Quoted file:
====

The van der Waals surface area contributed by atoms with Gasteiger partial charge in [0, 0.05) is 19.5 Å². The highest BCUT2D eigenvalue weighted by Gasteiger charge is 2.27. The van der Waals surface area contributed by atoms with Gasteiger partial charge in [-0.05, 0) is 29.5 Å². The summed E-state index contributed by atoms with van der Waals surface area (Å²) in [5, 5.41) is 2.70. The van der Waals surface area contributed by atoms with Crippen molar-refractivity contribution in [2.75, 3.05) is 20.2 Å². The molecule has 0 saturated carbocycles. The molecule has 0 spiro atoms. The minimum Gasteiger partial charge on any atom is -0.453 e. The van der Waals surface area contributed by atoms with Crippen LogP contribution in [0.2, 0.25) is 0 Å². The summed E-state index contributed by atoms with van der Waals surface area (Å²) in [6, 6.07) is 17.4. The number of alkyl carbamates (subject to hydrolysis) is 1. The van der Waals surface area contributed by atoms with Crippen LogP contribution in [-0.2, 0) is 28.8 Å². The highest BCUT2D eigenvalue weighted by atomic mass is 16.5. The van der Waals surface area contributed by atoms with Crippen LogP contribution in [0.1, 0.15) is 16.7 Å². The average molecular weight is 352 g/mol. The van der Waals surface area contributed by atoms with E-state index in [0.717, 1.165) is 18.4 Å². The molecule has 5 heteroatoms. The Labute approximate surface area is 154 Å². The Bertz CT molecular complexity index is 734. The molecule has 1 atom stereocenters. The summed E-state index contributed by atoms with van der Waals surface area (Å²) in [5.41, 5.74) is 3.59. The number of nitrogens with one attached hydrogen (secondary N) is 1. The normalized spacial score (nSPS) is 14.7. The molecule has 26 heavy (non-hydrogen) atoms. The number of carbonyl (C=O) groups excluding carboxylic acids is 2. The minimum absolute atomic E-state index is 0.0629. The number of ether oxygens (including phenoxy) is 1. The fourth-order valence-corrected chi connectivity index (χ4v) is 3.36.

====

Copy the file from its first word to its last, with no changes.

The van der Waals surface area contributed by atoms with Gasteiger partial charge in [0, 0.05) is 19.5 Å². The highest BCUT2D eigenvalue weighted by Gasteiger charge is 2.27. The van der Waals surface area contributed by atoms with Gasteiger partial charge in [-0.05, 0) is 29.5 Å². The summed E-state index contributed by atoms with van der Waals surface area (Å²) in [5, 5.41) is 2.70. The van der Waals surface area contributed by atoms with Crippen molar-refractivity contribution in [2.75, 3.05) is 20.2 Å². The molecule has 0 saturated carbocycles. The molecule has 0 spiro atoms. The minimum Gasteiger partial charge on any atom is -0.453 e. The van der Waals surface area contributed by atoms with Crippen LogP contribution in [0.2, 0.25) is 0 Å². The summed E-state index contributed by atoms with van der Waals surface area (Å²) in [6, 6.07) is 17.4. The number of alkyl carbamates (subject to hydrolysis) is 1. The van der Waals surface area contributed by atoms with Crippen LogP contribution in [-0.2, 0) is 28.8 Å². The highest BCUT2D eigenvalue weighted by atomic mass is 16.5. The van der Waals surface area contributed by atoms with Crippen LogP contribution in [0.1, 0.15) is 16.7 Å². The average molecular weight is 352 g/mol. The van der Waals surface area contributed by atoms with E-state index in [0.717, 1.165) is 18.4 Å². The molecule has 5 heteroatoms. The Labute approximate surface area is 154 Å². The Bertz CT molecular complexity index is 734. The molecule has 1 atom stereocenters. The summed E-state index contributed by atoms with van der Waals surface area (Å²) in [5.41, 5.74) is 3.59. The number of nitrogens with one attached hydrogen (secondary N) is 1. The normalized spacial score (nSPS) is 14.7. The molecule has 26 heavy (non-hydrogen) atoms. The number of carbonyl (C=O) groups excluding carboxylic acids is 2. The minimum absolute atomic E-state index is 0.0629. The number of ether oxygens (including phenoxy) is 1. The fourth-order valence-corrected chi connectivity index (χ4v) is 3.36.